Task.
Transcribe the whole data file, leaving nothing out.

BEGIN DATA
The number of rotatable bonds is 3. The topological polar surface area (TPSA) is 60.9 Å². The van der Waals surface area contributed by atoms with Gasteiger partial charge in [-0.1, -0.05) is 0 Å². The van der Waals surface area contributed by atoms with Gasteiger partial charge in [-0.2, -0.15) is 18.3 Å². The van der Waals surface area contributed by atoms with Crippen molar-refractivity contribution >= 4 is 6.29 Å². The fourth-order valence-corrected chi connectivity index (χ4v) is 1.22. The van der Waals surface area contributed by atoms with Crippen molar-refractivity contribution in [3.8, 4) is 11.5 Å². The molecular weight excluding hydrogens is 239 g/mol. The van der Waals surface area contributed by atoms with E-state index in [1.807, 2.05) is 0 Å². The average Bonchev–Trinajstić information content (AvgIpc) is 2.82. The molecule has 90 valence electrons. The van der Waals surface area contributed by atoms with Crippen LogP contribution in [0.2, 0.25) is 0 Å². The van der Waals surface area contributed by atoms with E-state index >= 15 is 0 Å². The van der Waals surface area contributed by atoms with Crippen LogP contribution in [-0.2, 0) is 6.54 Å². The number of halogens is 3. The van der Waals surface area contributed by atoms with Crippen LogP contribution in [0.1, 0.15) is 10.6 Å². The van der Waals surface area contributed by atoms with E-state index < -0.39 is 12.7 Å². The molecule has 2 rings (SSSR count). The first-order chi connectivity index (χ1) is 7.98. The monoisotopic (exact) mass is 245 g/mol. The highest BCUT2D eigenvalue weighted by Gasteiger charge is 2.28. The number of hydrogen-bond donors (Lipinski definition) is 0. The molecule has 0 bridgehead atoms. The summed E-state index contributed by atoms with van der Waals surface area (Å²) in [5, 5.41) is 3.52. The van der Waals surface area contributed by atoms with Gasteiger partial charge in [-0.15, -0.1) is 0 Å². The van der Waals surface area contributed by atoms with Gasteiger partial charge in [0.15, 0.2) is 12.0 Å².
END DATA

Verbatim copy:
The number of rotatable bonds is 3. The topological polar surface area (TPSA) is 60.9 Å². The van der Waals surface area contributed by atoms with Gasteiger partial charge in [-0.1, -0.05) is 0 Å². The van der Waals surface area contributed by atoms with Gasteiger partial charge in [-0.2, -0.15) is 18.3 Å². The van der Waals surface area contributed by atoms with Crippen molar-refractivity contribution >= 4 is 6.29 Å². The fourth-order valence-corrected chi connectivity index (χ4v) is 1.22. The van der Waals surface area contributed by atoms with Crippen molar-refractivity contribution in [3.8, 4) is 11.5 Å². The molecular weight excluding hydrogens is 239 g/mol. The van der Waals surface area contributed by atoms with E-state index in [1.807, 2.05) is 0 Å². The average Bonchev–Trinajstić information content (AvgIpc) is 2.82. The molecule has 90 valence electrons. The van der Waals surface area contributed by atoms with Crippen LogP contribution in [0.2, 0.25) is 0 Å². The van der Waals surface area contributed by atoms with E-state index >= 15 is 0 Å². The van der Waals surface area contributed by atoms with Crippen LogP contribution in [-0.2, 0) is 6.54 Å². The number of halogens is 3. The van der Waals surface area contributed by atoms with Crippen LogP contribution in [0.1, 0.15) is 10.6 Å². The van der Waals surface area contributed by atoms with E-state index < -0.39 is 12.7 Å². The molecule has 2 rings (SSSR count). The first-order chi connectivity index (χ1) is 7.98. The monoisotopic (exact) mass is 245 g/mol. The highest BCUT2D eigenvalue weighted by Gasteiger charge is 2.28. The number of hydrogen-bond donors (Lipinski definition) is 0. The molecule has 0 bridgehead atoms. The summed E-state index contributed by atoms with van der Waals surface area (Å²) in [5, 5.41) is 3.52. The van der Waals surface area contributed by atoms with Gasteiger partial charge in [-0.15, -0.1) is 0 Å². The van der Waals surface area contributed by atoms with Gasteiger partial charge in [0.15, 0.2) is 12.0 Å².